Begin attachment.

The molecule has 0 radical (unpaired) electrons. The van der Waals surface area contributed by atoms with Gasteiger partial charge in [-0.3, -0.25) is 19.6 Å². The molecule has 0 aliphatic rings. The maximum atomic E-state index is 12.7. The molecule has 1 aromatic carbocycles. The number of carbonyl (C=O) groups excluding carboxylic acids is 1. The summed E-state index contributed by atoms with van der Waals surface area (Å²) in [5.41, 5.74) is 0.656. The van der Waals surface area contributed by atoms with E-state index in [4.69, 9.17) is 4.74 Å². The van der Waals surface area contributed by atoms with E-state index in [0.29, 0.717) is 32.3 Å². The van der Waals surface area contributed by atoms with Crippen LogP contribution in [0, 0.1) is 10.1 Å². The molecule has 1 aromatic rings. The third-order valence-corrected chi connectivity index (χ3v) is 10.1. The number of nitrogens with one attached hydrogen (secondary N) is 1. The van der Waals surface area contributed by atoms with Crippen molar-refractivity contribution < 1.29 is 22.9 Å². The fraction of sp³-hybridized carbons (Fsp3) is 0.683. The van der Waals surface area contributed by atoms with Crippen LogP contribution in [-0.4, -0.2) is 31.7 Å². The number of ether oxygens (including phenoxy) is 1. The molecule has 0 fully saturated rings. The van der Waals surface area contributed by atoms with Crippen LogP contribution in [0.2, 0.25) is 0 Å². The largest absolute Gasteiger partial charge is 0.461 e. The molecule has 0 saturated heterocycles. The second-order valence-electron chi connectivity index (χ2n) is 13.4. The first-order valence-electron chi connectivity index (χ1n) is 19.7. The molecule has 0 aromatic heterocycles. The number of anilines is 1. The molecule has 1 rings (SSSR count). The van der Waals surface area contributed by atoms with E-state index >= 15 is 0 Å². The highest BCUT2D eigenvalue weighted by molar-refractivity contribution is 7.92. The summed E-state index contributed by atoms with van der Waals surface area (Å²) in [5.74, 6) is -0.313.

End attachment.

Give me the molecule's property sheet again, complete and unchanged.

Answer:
The molecule has 0 radical (unpaired) electrons. The van der Waals surface area contributed by atoms with Gasteiger partial charge in [-0.3, -0.25) is 19.6 Å². The molecule has 0 aliphatic rings. The maximum atomic E-state index is 12.7. The molecule has 1 aromatic carbocycles. The number of carbonyl (C=O) groups excluding carboxylic acids is 1. The summed E-state index contributed by atoms with van der Waals surface area (Å²) in [5.41, 5.74) is 0.656. The van der Waals surface area contributed by atoms with E-state index in [4.69, 9.17) is 4.74 Å². The van der Waals surface area contributed by atoms with E-state index in [0.29, 0.717) is 32.3 Å². The van der Waals surface area contributed by atoms with Crippen LogP contribution in [0, 0.1) is 10.1 Å². The molecule has 1 aromatic rings. The third-order valence-corrected chi connectivity index (χ3v) is 10.1. The number of nitrogens with one attached hydrogen (secondary N) is 1. The van der Waals surface area contributed by atoms with Crippen molar-refractivity contribution < 1.29 is 22.9 Å². The fraction of sp³-hybridized carbons (Fsp3) is 0.683. The van der Waals surface area contributed by atoms with Crippen LogP contribution in [-0.4, -0.2) is 31.7 Å². The number of ether oxygens (including phenoxy) is 1. The molecule has 0 fully saturated rings. The van der Waals surface area contributed by atoms with Crippen LogP contribution in [0.2, 0.25) is 0 Å². The largest absolute Gasteiger partial charge is 0.461 e. The molecule has 0 saturated heterocycles. The second-order valence-electron chi connectivity index (χ2n) is 13.4. The first-order valence-electron chi connectivity index (χ1n) is 19.7. The molecule has 0 aromatic heterocycles. The number of anilines is 1. The molecule has 1 rings (SSSR count). The van der Waals surface area contributed by atoms with E-state index >= 15 is 0 Å². The highest BCUT2D eigenvalue weighted by molar-refractivity contribution is 7.92. The summed E-state index contributed by atoms with van der Waals surface area (Å²) in [5.74, 6) is -0.313.